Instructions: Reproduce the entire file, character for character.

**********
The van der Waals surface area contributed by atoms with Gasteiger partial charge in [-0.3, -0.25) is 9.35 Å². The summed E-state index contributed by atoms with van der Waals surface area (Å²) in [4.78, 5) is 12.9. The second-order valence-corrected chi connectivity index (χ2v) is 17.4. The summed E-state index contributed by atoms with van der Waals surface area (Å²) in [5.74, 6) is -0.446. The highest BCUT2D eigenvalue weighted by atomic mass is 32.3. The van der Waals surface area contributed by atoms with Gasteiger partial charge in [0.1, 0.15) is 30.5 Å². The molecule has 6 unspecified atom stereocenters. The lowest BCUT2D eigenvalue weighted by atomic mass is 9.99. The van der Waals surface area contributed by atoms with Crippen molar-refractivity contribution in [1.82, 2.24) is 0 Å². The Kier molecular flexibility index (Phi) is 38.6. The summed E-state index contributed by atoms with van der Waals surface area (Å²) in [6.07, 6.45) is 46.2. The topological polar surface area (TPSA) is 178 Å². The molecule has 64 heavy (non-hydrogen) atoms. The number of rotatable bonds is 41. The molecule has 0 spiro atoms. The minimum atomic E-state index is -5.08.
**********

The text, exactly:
The van der Waals surface area contributed by atoms with Gasteiger partial charge in [-0.3, -0.25) is 9.35 Å². The summed E-state index contributed by atoms with van der Waals surface area (Å²) in [4.78, 5) is 12.9. The second-order valence-corrected chi connectivity index (χ2v) is 17.4. The summed E-state index contributed by atoms with van der Waals surface area (Å²) in [5.74, 6) is -0.446. The highest BCUT2D eigenvalue weighted by atomic mass is 32.3. The van der Waals surface area contributed by atoms with Gasteiger partial charge in [0.1, 0.15) is 30.5 Å². The molecule has 6 unspecified atom stereocenters. The lowest BCUT2D eigenvalue weighted by atomic mass is 9.99. The van der Waals surface area contributed by atoms with Crippen molar-refractivity contribution in [1.82, 2.24) is 0 Å². The Kier molecular flexibility index (Phi) is 38.6. The summed E-state index contributed by atoms with van der Waals surface area (Å²) in [6.07, 6.45) is 46.2. The topological polar surface area (TPSA) is 178 Å². The molecule has 64 heavy (non-hydrogen) atoms. The number of rotatable bonds is 41. The molecule has 0 spiro atoms. The minimum atomic E-state index is -5.08.